I really really do need information about shedding though. That was the main purpose for my post. Please understand, Erin and I prefer to adopt from local shelters instead of from breeders. There are a lot of no-kill shelters in Austin, and every dog adopted opens up another space for another dog to get off of the euthanasia list. This means a LOT to us. The downside is that puppies are rare in shelters, and most of the ones that are there are either Chihuahuas or Dachsunds. We have seen a few Heelers, and Labs, but research tells me that Labs shed like crazy and Heelers need more exercise than I can offer them. I've also seen Pitbulls and Staffies. Pitbulls are common in Austin, but there's still the social issues. I am not very tolerant of people who ask stupid questions, and the first person to ask if I worry about him turning on me is going to get hit. I have seen a few GSDs and Rotties, and really would like to adopt one. I know they'll need plenty of exercise, but not to the extent that a Heeler needs. Plus, I've always loved Rotties, I think they might be my favorite breed.

    I do need to know how their shedding will be in a constantly hot climate. Texas rarely gets below 20 degrees Fahrenheit, so will the dog go through a heavy shedding period like it normally would, or will it not be as bad?

    I am sorry if I've upset some of you, as I think I have. I loved my dog, and I'll love my next dog just as much if not more. I would never adopt simply to anger someone else, because that wouldn't be worth it in the long run.
     
  17. OwnedByBCs

    OwnedByBCs Will Creep For Sheep

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    I don't really even know how to respond to this... this whole thing just seems pretty messed up to me...
     
  18. Laurelin

    Laurelin I'm All Ears

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    We lived in Houston when we had a GSD. He shed bucketloads all the time. Not exaggerating at all. We had a lab at the same time. Both shed a lot. Much much more than our shelties ever did even with all their coat.

    Also, I lived in central Texas a while and was looking at getting another GSD when I first moved there for school and could not find a single apartment that would allow one. Even my last apartment had no size limit but wouldn't allow GSDs, Rotts, Dobes, and pit bulls. My neighbor also had two Saint Bernards. The thing is GSDs, Rotts, Dobes, and pits are probably the most common breeds to be either banned at a complex or to have trouble with insurance. Saint Bernards aren't usually on those lists.

    Even if you can rent with a rottweiler or a GSD where you are now, what about the future? It might not be impossible but it will likely limit your choices by quite a bit. You move to a town with less options than Austin and then what? When I moved to Oklahoma the apartments here were even LESS dog friendly.

    Also, you will get the same questions with a GSD or rottie as a pit bull. Maybe not to the same extent but you will still get warned that they will turn on you.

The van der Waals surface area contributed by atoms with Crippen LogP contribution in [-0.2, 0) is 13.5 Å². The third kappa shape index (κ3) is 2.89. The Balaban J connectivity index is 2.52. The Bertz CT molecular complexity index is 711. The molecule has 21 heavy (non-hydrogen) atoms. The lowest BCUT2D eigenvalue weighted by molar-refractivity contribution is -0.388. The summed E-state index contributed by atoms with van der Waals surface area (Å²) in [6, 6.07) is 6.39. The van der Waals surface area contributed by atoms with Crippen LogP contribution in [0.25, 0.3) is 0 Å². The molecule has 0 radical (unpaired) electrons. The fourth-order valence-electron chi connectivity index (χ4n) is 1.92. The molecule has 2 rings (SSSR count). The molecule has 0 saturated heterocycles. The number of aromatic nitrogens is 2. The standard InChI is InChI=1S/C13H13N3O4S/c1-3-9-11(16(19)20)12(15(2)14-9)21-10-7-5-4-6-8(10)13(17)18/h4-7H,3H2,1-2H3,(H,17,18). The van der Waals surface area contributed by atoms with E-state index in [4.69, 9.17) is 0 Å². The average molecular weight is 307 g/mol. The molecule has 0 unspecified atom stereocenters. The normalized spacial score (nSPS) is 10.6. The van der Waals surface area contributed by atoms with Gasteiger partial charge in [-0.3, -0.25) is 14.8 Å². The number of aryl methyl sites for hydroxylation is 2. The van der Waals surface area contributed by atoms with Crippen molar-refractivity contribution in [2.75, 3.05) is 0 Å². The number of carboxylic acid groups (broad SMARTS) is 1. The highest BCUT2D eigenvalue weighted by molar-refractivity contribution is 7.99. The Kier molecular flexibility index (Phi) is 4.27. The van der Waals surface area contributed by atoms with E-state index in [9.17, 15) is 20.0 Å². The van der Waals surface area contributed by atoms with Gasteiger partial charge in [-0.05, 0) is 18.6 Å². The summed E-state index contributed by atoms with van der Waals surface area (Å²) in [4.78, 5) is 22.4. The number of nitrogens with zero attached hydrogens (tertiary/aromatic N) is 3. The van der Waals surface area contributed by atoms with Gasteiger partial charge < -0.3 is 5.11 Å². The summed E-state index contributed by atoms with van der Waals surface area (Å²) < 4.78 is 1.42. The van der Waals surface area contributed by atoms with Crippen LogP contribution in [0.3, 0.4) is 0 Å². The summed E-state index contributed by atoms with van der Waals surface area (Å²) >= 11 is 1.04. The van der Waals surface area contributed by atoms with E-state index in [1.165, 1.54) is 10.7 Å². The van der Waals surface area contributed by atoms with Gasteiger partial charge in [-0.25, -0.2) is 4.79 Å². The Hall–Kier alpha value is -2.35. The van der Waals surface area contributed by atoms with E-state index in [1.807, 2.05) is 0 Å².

Also, GSDs and rotties can often be DA to some extent or another. Our GSD was a prime example of how protective/territorial he was and he did end up sending two dogs to the e-vet when they came into our yard. If you had a dog previously that you couldn't handle that attacked other dogs, I'd worry about how you'd handle a dog like a GSD or a rottweiler. You can't afford any 'oops' with these dogs.
     
  19. SevenSins

    SevenSins Guest

    If you're incapable of handling a SCHNAUZER around other dogs what in the EVERLIVING HELL is possessing you to rush out and get a breed even MORE likely to be dog aggressive?!

     
  20. *blackrose

    *blackrose "I'm kupo for kupo nuts!"

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    Regarding shedding: you say Labradors shed like crazy. This is true. But what sheds more than a Lab? A German Shepherd. What sheds the same as a Lab? A Rottweiler. So if you want a breed that will produce minimal dog hair...run away from both GSDs and Rotties. There will be tufts and tumbleweeds of hair EVERYWHERE. If you don't want hair, expect to vacuum every day.

    Regarding "social issues" from stupid people: I guarantee you if you get a GSD or a Rottie you will have people commenting on how they are "aggressive" and will "turn on you" just like you'd get with a Pittie. They are all "mean" breeds in the eyes of the general public and you will get stupid questions.

    Regarding exercise: a young GSD or a young Rottie is still going to need a lot of exercise. They are active dogs and without a job they will go bonkers. My breed of choice is the Labrador and I feel I could handle a Rottie's activity level, as well as your average pet bred GSD...but a Lab isn't a sedentary breed by any means. On that note, all of the Pitties and Staffies I've met have been just as active as my Labs. Kiba could go on a two mile run and not be phased at all.

    Breed suggestions: Have you considered a Boxer at all? They shed, but not to the extent of a Rottie or Shepherd. Or perhaps a Standard or Giant Schnauzer? (No shedding, large, protective, come in black which is my favorite color ^^). A Greyhound may also work (hardly any shedding, great for allergies) - and there are a ton of retired racers in rescue that are in desperate need of homes.